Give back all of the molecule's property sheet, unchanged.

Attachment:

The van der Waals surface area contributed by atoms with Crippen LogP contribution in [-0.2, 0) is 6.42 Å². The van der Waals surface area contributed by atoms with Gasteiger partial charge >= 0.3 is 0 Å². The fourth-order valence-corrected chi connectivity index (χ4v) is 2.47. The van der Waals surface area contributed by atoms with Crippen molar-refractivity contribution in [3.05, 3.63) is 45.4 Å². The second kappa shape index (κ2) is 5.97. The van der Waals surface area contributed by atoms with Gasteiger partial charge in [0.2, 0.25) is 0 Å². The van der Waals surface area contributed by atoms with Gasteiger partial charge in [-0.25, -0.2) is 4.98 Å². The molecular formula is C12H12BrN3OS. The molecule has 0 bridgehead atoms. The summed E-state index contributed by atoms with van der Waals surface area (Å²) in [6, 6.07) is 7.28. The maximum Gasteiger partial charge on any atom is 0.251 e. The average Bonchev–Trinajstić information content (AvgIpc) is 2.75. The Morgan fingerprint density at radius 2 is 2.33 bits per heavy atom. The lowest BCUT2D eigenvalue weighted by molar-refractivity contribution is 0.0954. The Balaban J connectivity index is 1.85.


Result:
The van der Waals surface area contributed by atoms with Crippen LogP contribution in [-0.2, 0) is 6.42 Å². The van der Waals surface area contributed by atoms with Gasteiger partial charge >= 0.3 is 0 Å². The fourth-order valence-corrected chi connectivity index (χ4v) is 2.47. The van der Waals surface area contributed by atoms with Crippen molar-refractivity contribution in [3.05, 3.63) is 45.4 Å². The second kappa shape index (κ2) is 5.97. The van der Waals surface area contributed by atoms with Gasteiger partial charge in [0.2, 0.25) is 0 Å². The van der Waals surface area contributed by atoms with Gasteiger partial charge in [-0.25, -0.2) is 4.98 Å². The molecular formula is C12H12BrN3OS. The molecule has 0 bridgehead atoms. The summed E-state index contributed by atoms with van der Waals surface area (Å²) in [6, 6.07) is 7.28. The maximum Gasteiger partial charge on any atom is 0.251 e. The average Bonchev–Trinajstić information content (AvgIpc) is 2.75. The Morgan fingerprint density at radius 2 is 2.33 bits per heavy atom. The lowest BCUT2D eigenvalue weighted by molar-refractivity contribution is 0.0954. The Balaban J connectivity index is 1.85.